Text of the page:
With CCS, physical leakage from a storage site is possible in either one of two ways: gradual or long-term release, which would counter the purpose of CCS by returning carbon dioxide into the atmosphere, or sudden release of large amounts of carbon dioxide caused by a sudden disruption of a reservoir. Perhaps the most famous incident involving sudden release of carbon dioxide is the 1986 tragedy of Lake Nyos in Cameroon. The Lake Nyos tragedy occurred after a nearby volcano released carbon dioxide that seeped into a lake, accumulating at the bottom of the lake in a crater. One night, the lake overturned abruptly and released between 100,000 to 200,000 tons of carbon dioxide in a few hours. As a result, the gas, which is heavier than air, flowed down through two valleys and asphyxiated 1,700 nearby villagers and thousands of cattle.
The Lake Nyos tragedy illustrates the devastating effects that a sudden release of carbon dioxide can have on the surrounding area. However, the tragedy of Lake Nyos is not representative of the more probable gradual seepage through wells or fractures that may occur from geological storage sites. While the effects of gradual seepage are not as intense as sudden release, there are still some serious concerns that should be addressed.
One possible way that carbon dioxide could escape is by seeping into a shallower rock formation, eventually spreading and making its way to the surface. Corrosion of cement plugs capping abandoned wells can also allow seepage of carbon dioxide. Risks posed by gradual seepage are intensified when an abandoned well is located near a shallow drinking water aquifer because the carbon dioxide can migrate up the abandoned well and into the aquifer, contaminating the water as a result. Because of these potential risks, “[i]njection wells and abandoned wells have been identified as one of the most probable leakage pathways for CO2 storage projects.”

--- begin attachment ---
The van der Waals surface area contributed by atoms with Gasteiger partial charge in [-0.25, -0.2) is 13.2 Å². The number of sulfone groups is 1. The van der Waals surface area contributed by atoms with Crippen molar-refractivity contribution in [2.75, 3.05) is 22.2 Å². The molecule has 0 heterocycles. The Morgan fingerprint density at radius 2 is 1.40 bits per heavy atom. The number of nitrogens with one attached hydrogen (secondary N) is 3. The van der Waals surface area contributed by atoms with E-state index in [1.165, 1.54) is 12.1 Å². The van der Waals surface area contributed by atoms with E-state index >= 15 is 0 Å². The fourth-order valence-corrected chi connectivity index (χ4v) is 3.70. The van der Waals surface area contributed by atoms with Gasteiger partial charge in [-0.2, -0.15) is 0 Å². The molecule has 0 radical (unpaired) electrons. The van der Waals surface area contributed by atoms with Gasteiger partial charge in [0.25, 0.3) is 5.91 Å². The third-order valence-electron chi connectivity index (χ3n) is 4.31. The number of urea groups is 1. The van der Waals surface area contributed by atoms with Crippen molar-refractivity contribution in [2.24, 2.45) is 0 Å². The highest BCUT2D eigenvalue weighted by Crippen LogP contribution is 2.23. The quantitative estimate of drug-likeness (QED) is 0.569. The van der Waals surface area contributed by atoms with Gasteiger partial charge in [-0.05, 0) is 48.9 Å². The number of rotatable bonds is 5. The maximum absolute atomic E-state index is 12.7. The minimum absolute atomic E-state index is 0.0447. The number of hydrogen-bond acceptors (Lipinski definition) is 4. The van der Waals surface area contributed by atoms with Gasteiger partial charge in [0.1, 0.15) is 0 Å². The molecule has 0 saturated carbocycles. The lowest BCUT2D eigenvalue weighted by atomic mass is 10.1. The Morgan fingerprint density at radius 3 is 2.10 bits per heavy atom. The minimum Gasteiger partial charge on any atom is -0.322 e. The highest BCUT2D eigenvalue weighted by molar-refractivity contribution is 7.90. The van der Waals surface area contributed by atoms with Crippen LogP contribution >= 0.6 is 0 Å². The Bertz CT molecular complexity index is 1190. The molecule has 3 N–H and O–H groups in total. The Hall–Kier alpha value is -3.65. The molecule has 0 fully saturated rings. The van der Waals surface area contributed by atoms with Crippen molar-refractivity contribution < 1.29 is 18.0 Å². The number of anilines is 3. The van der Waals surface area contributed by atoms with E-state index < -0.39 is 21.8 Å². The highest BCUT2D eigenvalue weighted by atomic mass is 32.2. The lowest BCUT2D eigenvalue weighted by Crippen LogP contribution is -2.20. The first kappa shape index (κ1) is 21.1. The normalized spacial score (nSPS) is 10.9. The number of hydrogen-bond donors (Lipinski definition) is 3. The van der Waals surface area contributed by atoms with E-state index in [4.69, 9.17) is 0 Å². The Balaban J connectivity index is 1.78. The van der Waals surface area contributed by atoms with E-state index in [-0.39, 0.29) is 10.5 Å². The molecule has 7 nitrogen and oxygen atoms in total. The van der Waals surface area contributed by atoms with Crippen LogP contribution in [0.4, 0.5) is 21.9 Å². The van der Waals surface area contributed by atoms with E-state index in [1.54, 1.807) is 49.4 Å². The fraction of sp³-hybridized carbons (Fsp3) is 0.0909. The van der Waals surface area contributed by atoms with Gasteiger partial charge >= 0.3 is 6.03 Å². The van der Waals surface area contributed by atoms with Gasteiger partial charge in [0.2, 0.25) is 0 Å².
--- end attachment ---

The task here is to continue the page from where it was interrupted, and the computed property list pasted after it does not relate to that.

Other than gradual seepage of carbon dioxide, CCS poses potential risks through seismic activity in the shape of fracturing and fault activation. This is caused in two ways. First, overpressure can create or enhance the likelihood or fracturing, providing a pathway for unwanted carbon dioxide migration. Second, fault activation can induce earthquakes large enough to cause significant damage.
Because CCS is a new field whose risks are not yet fully understood, “no well-established methodology for assessing such risks exists.” As a result, “our understanding of abandoned well behavior over long time scales is . . . relatively poor,” and until CCS has been tried at a commercial scale, “it is impossible to pinpoint the exact leakage rate that would occur.” Because of the lack of knowledge dealing with the potential impermanence of CCS, “there are currently no standard protocols or established network designs monitoring leakage” of carbon dioxide. It is unknown what kind of long term monitoring will be needed, who will do the monitoring, for what purpose, and for how long. However some scholars have suggested that monitoring may be required for thousands of years.
Therefore, before large-scale implementation of CCS is attempted, it is crucial to obtain more information in several areas including the following: the storage capacity needed for a potential storage site, improved confidence in the risk of leakage and methods of leakage along with quantitative assessments of risks to human health, improved fracture detection and characterization of leakage potential, costs associated with leakage, and the regulatory scheme used for potential CCS projects and liability standards used if leakage causes damages. This is especially true when there is “little assurance that the systems and institutions of liability will be in place if and when [carbon dioxide] is released.”